'Business community concerns regarding MFN to India to be addressed'

Indian High Commissioner says implications regarding post-MFN agreements under consideration.

Express November 24, 2011

LAHORE: Indian High Commissioner to Pakistan Sharat Sabharwal on Thursday said that the business communities concerns regarding Most Favoured Nation (MFN) for India will be wholly addressed and that a team of Indian experts will visit Pakistan in the first quarter of 2012 to discuss non-tariff barriers.

Addressing the Lahore Chamber of Commerce and Industry (LCCI), Sabharwal said that implications regarding post-MFN agreements were under consideration between the concerned authorities of both countries.

"Indian and Pakistani business communities are willing to promote economic and trade relations with the idea of enhancing the volume of bilateral trade for attaining regional peace and to end poverty," said Sabharwal.

He said that customs coordination between the two countries was being worked out in order to sort out procedures, saying that India’s concern was to promote trade with Pakistan in the larger interest of the people of the two countries.

He said that India was making efforts to resolve visa problems face by the Pakistani business community and that multiple visas for one year would be issued to businessmen under visa liberalisation policy by the Indian High Commission.

“The draft of visa policy is likely to be approved by the Indian government,” he added. He further said that at present the visas were being granted under the 1974 visa policy of India.

He said that frequent travelers visiting under business visa were exempted from acquiring a police report.

He said that the Pakistani business community had showed a positive response for promoting trade with India and in return the Indian government also made strenuous efforts for increasing the bilateral trade volume from two billion dollars to six billion dollars.

Sabharwal pointed out that establishment of a separate gate and other facilities were underway at the Wahga-Attari border, for the handling of export cargo for 12 hours every day.

The gate would also provide hurdle-free transportation facilities at the border, he added.

He disclosed that a well-equipped check post worth Rs1.5 billion was established at the Pak-India border, which would facilitate bilateral trade between the countries. He said that Indian experts would help Pakistan in overcoming the energy crisis.

In his welcome address, LCCI President Irfan Qaiser Sheikh said that the earliest removal of non-tariff barriers would largely consolidate the business communities efforts as most of the businessmen were not aware of Indian standards and quality parameters, which also vary from city to city.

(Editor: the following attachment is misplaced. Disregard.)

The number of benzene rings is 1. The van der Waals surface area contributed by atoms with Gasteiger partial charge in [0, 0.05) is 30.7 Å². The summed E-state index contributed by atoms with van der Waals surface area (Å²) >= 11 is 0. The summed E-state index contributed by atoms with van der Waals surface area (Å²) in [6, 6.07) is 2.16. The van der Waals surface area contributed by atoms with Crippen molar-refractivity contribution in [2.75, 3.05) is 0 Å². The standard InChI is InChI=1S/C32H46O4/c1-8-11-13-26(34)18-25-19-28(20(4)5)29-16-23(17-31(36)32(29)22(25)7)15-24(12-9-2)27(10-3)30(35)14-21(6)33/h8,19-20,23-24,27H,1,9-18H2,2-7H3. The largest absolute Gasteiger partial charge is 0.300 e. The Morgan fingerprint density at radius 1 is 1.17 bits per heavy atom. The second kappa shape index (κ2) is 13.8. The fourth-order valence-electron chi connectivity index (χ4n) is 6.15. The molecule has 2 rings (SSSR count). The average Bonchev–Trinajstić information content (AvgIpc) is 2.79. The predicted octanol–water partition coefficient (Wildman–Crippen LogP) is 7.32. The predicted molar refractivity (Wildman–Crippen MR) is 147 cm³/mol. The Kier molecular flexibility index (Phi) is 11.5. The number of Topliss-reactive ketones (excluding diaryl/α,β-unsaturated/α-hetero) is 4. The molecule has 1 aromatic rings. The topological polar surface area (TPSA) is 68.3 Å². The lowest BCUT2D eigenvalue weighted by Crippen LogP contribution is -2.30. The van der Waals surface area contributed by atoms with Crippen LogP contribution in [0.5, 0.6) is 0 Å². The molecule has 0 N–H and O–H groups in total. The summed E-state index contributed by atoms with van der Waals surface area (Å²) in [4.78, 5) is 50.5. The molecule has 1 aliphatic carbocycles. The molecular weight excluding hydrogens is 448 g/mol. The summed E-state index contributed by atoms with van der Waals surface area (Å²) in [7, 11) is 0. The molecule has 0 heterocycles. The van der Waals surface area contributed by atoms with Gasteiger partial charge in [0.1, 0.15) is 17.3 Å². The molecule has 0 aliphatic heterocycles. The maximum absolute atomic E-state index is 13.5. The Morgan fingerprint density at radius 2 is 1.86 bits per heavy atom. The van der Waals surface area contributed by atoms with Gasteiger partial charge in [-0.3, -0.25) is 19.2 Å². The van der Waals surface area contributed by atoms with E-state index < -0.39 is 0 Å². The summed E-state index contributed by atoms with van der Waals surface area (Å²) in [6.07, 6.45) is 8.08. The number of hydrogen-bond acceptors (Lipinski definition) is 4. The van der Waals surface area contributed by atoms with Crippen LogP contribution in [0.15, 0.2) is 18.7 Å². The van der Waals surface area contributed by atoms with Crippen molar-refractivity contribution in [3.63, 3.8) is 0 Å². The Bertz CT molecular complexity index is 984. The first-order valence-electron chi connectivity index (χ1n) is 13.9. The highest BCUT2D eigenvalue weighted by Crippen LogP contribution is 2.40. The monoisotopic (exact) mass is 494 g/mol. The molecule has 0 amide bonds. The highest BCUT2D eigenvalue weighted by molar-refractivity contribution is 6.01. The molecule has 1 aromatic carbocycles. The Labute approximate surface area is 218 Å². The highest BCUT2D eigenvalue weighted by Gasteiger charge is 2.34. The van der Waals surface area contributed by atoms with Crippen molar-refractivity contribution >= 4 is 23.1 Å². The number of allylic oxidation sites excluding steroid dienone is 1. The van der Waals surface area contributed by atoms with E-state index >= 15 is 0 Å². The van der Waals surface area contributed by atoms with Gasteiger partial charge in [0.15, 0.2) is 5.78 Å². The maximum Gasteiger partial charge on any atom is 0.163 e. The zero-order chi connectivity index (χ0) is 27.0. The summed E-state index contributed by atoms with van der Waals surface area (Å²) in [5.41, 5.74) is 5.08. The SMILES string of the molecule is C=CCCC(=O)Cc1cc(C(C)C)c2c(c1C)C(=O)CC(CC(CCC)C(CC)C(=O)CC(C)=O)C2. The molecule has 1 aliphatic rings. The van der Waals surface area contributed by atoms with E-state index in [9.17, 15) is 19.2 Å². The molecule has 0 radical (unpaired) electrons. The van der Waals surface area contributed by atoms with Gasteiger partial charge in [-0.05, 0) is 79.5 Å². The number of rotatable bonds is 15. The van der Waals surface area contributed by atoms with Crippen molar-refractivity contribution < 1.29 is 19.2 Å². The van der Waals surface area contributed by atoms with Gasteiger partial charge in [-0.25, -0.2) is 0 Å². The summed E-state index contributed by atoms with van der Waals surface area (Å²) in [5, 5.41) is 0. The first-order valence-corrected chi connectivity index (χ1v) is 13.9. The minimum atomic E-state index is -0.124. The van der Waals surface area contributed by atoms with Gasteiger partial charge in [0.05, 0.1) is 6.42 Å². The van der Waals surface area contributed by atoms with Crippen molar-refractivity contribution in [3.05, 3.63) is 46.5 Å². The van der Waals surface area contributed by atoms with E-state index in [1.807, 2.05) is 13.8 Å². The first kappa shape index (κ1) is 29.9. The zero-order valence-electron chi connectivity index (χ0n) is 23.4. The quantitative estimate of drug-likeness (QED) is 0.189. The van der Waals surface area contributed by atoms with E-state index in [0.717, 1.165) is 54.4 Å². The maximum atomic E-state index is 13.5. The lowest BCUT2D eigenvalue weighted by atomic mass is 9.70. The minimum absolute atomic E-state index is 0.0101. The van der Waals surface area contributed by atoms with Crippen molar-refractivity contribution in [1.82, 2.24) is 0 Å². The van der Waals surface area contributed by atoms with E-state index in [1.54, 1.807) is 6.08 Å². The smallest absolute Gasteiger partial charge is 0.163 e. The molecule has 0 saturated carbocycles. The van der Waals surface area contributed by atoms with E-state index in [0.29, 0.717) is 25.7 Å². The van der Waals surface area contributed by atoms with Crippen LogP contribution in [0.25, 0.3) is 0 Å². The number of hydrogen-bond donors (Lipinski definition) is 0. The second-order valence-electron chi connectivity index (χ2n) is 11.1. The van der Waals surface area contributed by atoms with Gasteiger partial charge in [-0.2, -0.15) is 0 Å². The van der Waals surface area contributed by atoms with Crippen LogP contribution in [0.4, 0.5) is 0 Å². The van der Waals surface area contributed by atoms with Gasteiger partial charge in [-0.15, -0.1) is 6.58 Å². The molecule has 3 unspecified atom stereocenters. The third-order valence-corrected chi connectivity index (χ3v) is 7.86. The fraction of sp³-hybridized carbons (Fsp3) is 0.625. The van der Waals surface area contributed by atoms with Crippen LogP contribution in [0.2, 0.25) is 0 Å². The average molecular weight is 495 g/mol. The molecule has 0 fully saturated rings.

He said that there were numerous conditions for getting the shipments cleared, which included agriculture permits, phyto-sanitary certificates, Indian standard of quality, licensing requirement for import of vehicles, textile specific barriers, health and safety regulations and many more. It is hoped that this area will be taken care of in near future by the Indian government with special preference given to Pakistan, he said.

He said that it can be said without a doubt that the potential gains from increased economic integration between India and Pakistan are large.

Bilateral trade between India and Pakistan has remained undersized and averaging around US$ 1.7 billion over the past 3 years through regular channels. Whereas overall volume of Trade between India and Pakistan through irregular channels like Dubai, Singapore and etc. ranges around over three billion dollars per annum. According to some estimates, the trade with India has the potential to be anywhere between eight to ten billion dollars.

“If trade between Pakistan and India is liberalized the volume of exports of these commodities to India can take a quantum jump.”

Similarly, there is a great potential for export of fish, resins, animal & vegetable fats, beverages, spirits, vinegar, leather & leather goods, carpets, and tobacco.

Pakistan can import cotton seed, meat, dairy products, vegetables, fruits, tea, tanning, dyeing extracts, chemical products, rubber and rubber products, raw materials and semi finished products etc.

“We, the business community, are committed to have a serious, sustainable and constructive engagement with India and early and full normalization of relations on the basis of mutual non-interference, peaceful co-existence and respect for each other”, Sheikh said.


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